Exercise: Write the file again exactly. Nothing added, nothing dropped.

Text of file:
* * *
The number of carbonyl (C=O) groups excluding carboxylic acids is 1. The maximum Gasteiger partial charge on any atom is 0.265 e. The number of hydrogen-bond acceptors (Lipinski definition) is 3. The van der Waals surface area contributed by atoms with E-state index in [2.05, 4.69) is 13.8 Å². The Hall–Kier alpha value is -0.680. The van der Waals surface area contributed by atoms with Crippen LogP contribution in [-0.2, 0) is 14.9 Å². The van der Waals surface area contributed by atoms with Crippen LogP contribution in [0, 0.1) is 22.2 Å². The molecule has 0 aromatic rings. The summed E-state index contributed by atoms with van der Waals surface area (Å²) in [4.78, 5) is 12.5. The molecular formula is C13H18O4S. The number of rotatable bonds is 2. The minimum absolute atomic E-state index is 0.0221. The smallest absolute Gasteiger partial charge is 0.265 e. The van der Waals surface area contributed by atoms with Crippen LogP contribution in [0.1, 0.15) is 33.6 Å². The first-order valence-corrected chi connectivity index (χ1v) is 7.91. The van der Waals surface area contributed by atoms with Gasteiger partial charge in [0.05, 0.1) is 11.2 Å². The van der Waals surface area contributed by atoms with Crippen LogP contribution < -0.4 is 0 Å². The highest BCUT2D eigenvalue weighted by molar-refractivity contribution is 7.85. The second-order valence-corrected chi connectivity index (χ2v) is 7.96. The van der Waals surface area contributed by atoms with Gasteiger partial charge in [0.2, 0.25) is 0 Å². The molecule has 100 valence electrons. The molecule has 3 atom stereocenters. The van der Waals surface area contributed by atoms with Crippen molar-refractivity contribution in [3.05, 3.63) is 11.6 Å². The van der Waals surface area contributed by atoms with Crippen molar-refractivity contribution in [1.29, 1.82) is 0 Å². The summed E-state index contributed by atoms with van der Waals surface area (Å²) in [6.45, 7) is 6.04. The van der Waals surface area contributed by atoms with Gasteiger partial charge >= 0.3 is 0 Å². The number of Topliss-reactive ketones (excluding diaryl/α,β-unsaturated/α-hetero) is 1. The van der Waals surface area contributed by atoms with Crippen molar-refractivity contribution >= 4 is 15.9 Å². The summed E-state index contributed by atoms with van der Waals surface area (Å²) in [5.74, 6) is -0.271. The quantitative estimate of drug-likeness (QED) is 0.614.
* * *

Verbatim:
The number of carbonyl (C=O) groups excluding carboxylic acids is 1. The maximum Gasteiger partial charge on any atom is 0.265 e. The number of hydrogen-bond acceptors (Lipinski definition) is 3. The van der Waals surface area contributed by atoms with E-state index in [2.05, 4.69) is 13.8 Å². The Hall–Kier alpha value is -0.680. The van der Waals surface area contributed by atoms with Crippen LogP contribution in [-0.2, 0) is 14.9 Å². The van der Waals surface area contributed by atoms with Crippen LogP contribution in [0, 0.1) is 22.2 Å². The molecule has 0 aromatic rings. The summed E-state index contributed by atoms with van der Waals surface area (Å²) in [4.78, 5) is 12.5. The molecular formula is C13H18O4S. The number of rotatable bonds is 2. The minimum absolute atomic E-state index is 0.0221. The smallest absolute Gasteiger partial charge is 0.265 e. The van der Waals surface area contributed by atoms with Crippen LogP contribution in [0.1, 0.15) is 33.6 Å². The first-order valence-corrected chi connectivity index (χ1v) is 7.91. The van der Waals surface area contributed by atoms with Gasteiger partial charge in [0.05, 0.1) is 11.2 Å². The van der Waals surface area contributed by atoms with Crippen LogP contribution < -0.4 is 0 Å². The highest BCUT2D eigenvalue weighted by molar-refractivity contribution is 7.85. The second-order valence-corrected chi connectivity index (χ2v) is 7.96. The van der Waals surface area contributed by atoms with Gasteiger partial charge in [0.2, 0.25) is 0 Å². The molecule has 100 valence electrons. The molecule has 3 atom stereocenters. The van der Waals surface area contributed by atoms with Crippen molar-refractivity contribution in [3.05, 3.63) is 11.6 Å². The van der Waals surface area contributed by atoms with Crippen molar-refractivity contribution in [1.29, 1.82) is 0 Å². The summed E-state index contributed by atoms with van der Waals surface area (Å²) in [6.45, 7) is 6.04. The van der Waals surface area contributed by atoms with Gasteiger partial charge >= 0.3 is 0 Å². The number of Topliss-reactive ketones (excluding diaryl/α,β-unsaturated/α-hetero) is 1. The van der Waals surface area contributed by atoms with Crippen molar-refractivity contribution >= 4 is 15.9 Å². The summed E-state index contributed by atoms with van der Waals surface area (Å²) in [5.74, 6) is -0.271. The quantitative estimate of drug-likeness (QED) is 0.614.